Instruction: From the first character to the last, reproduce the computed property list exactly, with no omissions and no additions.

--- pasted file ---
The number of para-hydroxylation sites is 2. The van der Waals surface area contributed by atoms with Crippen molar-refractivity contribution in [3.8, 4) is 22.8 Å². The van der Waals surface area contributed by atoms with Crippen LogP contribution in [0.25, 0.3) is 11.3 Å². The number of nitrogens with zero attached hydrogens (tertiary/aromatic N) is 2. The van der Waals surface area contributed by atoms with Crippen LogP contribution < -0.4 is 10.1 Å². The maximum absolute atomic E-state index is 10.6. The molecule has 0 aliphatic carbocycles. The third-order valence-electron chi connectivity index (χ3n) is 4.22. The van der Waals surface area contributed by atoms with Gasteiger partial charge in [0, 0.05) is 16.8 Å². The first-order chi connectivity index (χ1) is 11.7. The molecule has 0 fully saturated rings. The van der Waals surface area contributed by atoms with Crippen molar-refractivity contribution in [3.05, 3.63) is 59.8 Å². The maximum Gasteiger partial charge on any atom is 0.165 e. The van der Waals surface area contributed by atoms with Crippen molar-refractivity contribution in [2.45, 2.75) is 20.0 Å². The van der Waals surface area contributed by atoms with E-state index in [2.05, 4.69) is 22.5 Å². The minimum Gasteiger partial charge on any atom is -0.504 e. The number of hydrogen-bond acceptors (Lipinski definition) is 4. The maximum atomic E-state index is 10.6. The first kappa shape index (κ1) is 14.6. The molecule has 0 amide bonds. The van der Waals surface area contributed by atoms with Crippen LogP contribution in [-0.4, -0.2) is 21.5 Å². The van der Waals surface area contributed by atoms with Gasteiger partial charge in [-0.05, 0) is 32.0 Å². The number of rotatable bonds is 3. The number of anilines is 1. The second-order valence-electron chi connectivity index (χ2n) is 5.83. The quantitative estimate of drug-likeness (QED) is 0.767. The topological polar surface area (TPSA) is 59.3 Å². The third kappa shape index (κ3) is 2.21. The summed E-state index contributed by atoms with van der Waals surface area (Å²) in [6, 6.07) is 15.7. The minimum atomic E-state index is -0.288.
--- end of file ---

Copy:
The number of para-hydroxylation sites is 2. The van der Waals surface area contributed by atoms with Crippen molar-refractivity contribution in [3.8, 4) is 22.8 Å². The van der Waals surface area contributed by atoms with Crippen LogP contribution in [0.25, 0.3) is 11.3 Å². The number of nitrogens with zero attached hydrogens (tertiary/aromatic N) is 2. The van der Waals surface area contributed by atoms with Crippen LogP contribution < -0.4 is 10.1 Å². The maximum absolute atomic E-state index is 10.6. The molecule has 0 aliphatic carbocycles. The third-order valence-electron chi connectivity index (χ3n) is 4.22. The van der Waals surface area contributed by atoms with Gasteiger partial charge in [0, 0.05) is 16.8 Å². The first-order chi connectivity index (χ1) is 11.7. The molecule has 0 fully saturated rings. The van der Waals surface area contributed by atoms with Crippen molar-refractivity contribution in [3.05, 3.63) is 59.8 Å². The maximum Gasteiger partial charge on any atom is 0.165 e. The van der Waals surface area contributed by atoms with Crippen molar-refractivity contribution in [2.45, 2.75) is 20.0 Å². The van der Waals surface area contributed by atoms with E-state index in [2.05, 4.69) is 22.5 Å². The minimum Gasteiger partial charge on any atom is -0.504 e. The number of hydrogen-bond acceptors (Lipinski definition) is 4. The maximum atomic E-state index is 10.6. The first kappa shape index (κ1) is 14.6. The molecule has 0 amide bonds. The van der Waals surface area contributed by atoms with Crippen LogP contribution in [-0.4, -0.2) is 21.5 Å². The van der Waals surface area contributed by atoms with Gasteiger partial charge in [-0.05, 0) is 32.0 Å². The number of rotatable bonds is 3. The number of anilines is 1. The second-order valence-electron chi connectivity index (χ2n) is 5.83. The quantitative estimate of drug-likeness (QED) is 0.767. The topological polar surface area (TPSA) is 59.3 Å². The third kappa shape index (κ3) is 2.21. The summed E-state index contributed by atoms with van der Waals surface area (Å²) in [6, 6.07) is 15.7. The minimum atomic E-state index is -0.288.